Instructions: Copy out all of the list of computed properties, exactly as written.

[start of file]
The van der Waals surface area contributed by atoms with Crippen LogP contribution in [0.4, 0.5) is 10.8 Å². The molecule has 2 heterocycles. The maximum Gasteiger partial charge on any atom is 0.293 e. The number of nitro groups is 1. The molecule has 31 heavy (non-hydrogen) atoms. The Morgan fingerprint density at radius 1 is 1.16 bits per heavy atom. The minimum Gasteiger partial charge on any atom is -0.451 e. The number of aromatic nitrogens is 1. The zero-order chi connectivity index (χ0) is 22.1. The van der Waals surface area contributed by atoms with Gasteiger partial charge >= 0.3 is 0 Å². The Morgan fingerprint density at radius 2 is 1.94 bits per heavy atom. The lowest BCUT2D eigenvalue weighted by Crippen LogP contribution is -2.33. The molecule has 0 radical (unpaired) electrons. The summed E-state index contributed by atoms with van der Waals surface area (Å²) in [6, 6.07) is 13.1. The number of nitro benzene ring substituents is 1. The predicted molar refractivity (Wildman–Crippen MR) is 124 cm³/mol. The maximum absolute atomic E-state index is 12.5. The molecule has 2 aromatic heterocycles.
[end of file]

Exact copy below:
The van der Waals surface area contributed by atoms with Crippen LogP contribution in [0.4, 0.5) is 10.8 Å². The molecule has 2 heterocycles. The maximum Gasteiger partial charge on any atom is 0.293 e. The number of nitro groups is 1. The molecule has 31 heavy (non-hydrogen) atoms. The Morgan fingerprint density at radius 1 is 1.16 bits per heavy atom. The minimum Gasteiger partial charge on any atom is -0.451 e. The number of aromatic nitrogens is 1. The zero-order chi connectivity index (χ0) is 22.1. The van der Waals surface area contributed by atoms with Gasteiger partial charge >= 0.3 is 0 Å². The Morgan fingerprint density at radius 2 is 1.94 bits per heavy atom. The lowest BCUT2D eigenvalue weighted by Crippen LogP contribution is -2.33. The molecule has 0 radical (unpaired) electrons. The summed E-state index contributed by atoms with van der Waals surface area (Å²) in [6, 6.07) is 13.1. The number of nitro benzene ring substituents is 1. The predicted molar refractivity (Wildman–Crippen MR) is 124 cm³/mol. The maximum absolute atomic E-state index is 12.5. The molecule has 2 aromatic heterocycles.